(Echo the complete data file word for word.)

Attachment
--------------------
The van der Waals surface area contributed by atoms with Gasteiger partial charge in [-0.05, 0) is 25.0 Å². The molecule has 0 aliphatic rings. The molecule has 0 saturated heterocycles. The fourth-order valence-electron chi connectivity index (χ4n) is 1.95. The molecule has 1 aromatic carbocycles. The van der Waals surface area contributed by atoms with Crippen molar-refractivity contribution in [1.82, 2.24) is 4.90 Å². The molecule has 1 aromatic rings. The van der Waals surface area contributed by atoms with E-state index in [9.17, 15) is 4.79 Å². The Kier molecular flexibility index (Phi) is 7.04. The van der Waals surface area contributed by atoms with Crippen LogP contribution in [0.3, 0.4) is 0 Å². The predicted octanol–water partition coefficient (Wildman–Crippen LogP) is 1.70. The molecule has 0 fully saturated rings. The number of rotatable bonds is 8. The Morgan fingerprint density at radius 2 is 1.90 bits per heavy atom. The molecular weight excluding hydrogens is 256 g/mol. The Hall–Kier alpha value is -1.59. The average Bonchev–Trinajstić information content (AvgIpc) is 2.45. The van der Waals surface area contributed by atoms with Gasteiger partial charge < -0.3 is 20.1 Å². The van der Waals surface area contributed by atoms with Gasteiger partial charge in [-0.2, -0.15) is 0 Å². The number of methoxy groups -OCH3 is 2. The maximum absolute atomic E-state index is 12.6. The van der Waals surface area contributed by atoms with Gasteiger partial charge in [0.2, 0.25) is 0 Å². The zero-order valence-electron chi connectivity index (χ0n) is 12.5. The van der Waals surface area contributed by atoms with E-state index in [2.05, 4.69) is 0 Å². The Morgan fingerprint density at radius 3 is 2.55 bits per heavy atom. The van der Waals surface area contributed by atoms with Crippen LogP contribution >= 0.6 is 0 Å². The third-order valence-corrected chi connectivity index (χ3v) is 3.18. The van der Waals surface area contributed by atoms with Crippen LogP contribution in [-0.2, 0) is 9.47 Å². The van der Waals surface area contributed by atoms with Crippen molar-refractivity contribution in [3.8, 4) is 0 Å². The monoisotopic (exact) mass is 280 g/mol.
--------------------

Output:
The van der Waals surface area contributed by atoms with Gasteiger partial charge in [-0.05, 0) is 25.0 Å². The molecule has 0 aliphatic rings. The molecule has 0 saturated heterocycles. The fourth-order valence-electron chi connectivity index (χ4n) is 1.95. The molecule has 1 aromatic carbocycles. The van der Waals surface area contributed by atoms with Crippen molar-refractivity contribution in [1.82, 2.24) is 4.90 Å². The molecule has 1 aromatic rings. The van der Waals surface area contributed by atoms with E-state index in [9.17, 15) is 4.79 Å². The Kier molecular flexibility index (Phi) is 7.04. The van der Waals surface area contributed by atoms with Crippen LogP contribution in [0.3, 0.4) is 0 Å². The predicted octanol–water partition coefficient (Wildman–Crippen LogP) is 1.70. The molecule has 0 fully saturated rings. The number of rotatable bonds is 8. The Morgan fingerprint density at radius 2 is 1.90 bits per heavy atom. The molecular weight excluding hydrogens is 256 g/mol. The Hall–Kier alpha value is -1.59. The average Bonchev–Trinajstić information content (AvgIpc) is 2.45. The van der Waals surface area contributed by atoms with Gasteiger partial charge < -0.3 is 20.1 Å². The van der Waals surface area contributed by atoms with Gasteiger partial charge in [-0.2, -0.15) is 0 Å². The number of methoxy groups -OCH3 is 2. The maximum absolute atomic E-state index is 12.6. The van der Waals surface area contributed by atoms with Gasteiger partial charge in [0.2, 0.25) is 0 Å². The zero-order valence-electron chi connectivity index (χ0n) is 12.5. The van der Waals surface area contributed by atoms with E-state index in [2.05, 4.69) is 0 Å². The Morgan fingerprint density at radius 3 is 2.55 bits per heavy atom. The van der Waals surface area contributed by atoms with Crippen LogP contribution >= 0.6 is 0 Å². The third-order valence-corrected chi connectivity index (χ3v) is 3.18. The van der Waals surface area contributed by atoms with Crippen LogP contribution in [-0.2, 0) is 9.47 Å². The van der Waals surface area contributed by atoms with Crippen molar-refractivity contribution in [3.8, 4) is 0 Å². The monoisotopic (exact) mass is 280 g/mol.